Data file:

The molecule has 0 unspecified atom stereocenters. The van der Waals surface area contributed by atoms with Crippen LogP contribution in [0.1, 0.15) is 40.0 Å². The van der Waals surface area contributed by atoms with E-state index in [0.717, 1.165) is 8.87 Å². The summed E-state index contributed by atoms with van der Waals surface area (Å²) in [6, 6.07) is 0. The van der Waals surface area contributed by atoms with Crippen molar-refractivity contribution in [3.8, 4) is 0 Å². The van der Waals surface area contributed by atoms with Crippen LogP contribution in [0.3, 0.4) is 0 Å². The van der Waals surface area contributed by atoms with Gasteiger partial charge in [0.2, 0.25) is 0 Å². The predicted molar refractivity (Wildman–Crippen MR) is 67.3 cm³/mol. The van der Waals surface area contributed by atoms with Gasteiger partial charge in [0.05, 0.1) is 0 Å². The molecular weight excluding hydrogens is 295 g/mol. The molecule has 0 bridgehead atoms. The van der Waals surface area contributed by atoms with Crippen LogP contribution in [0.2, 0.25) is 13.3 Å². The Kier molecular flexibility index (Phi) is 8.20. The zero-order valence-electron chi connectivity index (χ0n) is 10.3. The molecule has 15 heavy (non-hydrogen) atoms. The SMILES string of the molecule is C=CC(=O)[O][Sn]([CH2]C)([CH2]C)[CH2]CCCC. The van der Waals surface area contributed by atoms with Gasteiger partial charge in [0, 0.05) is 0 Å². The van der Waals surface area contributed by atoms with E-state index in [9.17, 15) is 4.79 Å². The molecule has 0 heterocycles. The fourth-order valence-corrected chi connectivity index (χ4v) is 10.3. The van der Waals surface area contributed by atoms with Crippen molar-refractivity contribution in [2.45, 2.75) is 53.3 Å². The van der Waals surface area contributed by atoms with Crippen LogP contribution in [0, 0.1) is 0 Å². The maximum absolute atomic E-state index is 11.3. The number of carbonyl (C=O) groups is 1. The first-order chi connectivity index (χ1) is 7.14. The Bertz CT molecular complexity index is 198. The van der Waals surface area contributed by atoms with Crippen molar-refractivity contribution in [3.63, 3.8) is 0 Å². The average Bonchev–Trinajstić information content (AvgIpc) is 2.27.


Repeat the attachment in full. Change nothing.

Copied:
The molecule has 0 unspecified atom stereocenters. The van der Waals surface area contributed by atoms with Crippen LogP contribution in [0.1, 0.15) is 40.0 Å². The van der Waals surface area contributed by atoms with E-state index in [0.717, 1.165) is 8.87 Å². The summed E-state index contributed by atoms with van der Waals surface area (Å²) in [6, 6.07) is 0. The van der Waals surface area contributed by atoms with Crippen molar-refractivity contribution in [3.8, 4) is 0 Å². The van der Waals surface area contributed by atoms with Crippen LogP contribution in [0.3, 0.4) is 0 Å². The van der Waals surface area contributed by atoms with Gasteiger partial charge in [0.2, 0.25) is 0 Å². The predicted molar refractivity (Wildman–Crippen MR) is 67.3 cm³/mol. The van der Waals surface area contributed by atoms with Gasteiger partial charge in [0.05, 0.1) is 0 Å². The molecular weight excluding hydrogens is 295 g/mol. The molecule has 0 bridgehead atoms. The van der Waals surface area contributed by atoms with Crippen LogP contribution in [0.2, 0.25) is 13.3 Å². The Kier molecular flexibility index (Phi) is 8.20. The zero-order valence-electron chi connectivity index (χ0n) is 10.3. The molecule has 15 heavy (non-hydrogen) atoms. The SMILES string of the molecule is C=CC(=O)[O][Sn]([CH2]C)([CH2]C)[CH2]CCCC. The van der Waals surface area contributed by atoms with Gasteiger partial charge in [0, 0.05) is 0 Å². The van der Waals surface area contributed by atoms with E-state index in [9.17, 15) is 4.79 Å². The molecule has 0 heterocycles. The fourth-order valence-corrected chi connectivity index (χ4v) is 10.3. The van der Waals surface area contributed by atoms with Crippen molar-refractivity contribution in [2.45, 2.75) is 53.3 Å². The van der Waals surface area contributed by atoms with Crippen LogP contribution in [0, 0.1) is 0 Å². The maximum absolute atomic E-state index is 11.3. The number of carbonyl (C=O) groups is 1. The first-order chi connectivity index (χ1) is 7.14. The Bertz CT molecular complexity index is 198. The van der Waals surface area contributed by atoms with Crippen molar-refractivity contribution in [3.63, 3.8) is 0 Å². The average Bonchev–Trinajstić information content (AvgIpc) is 2.27.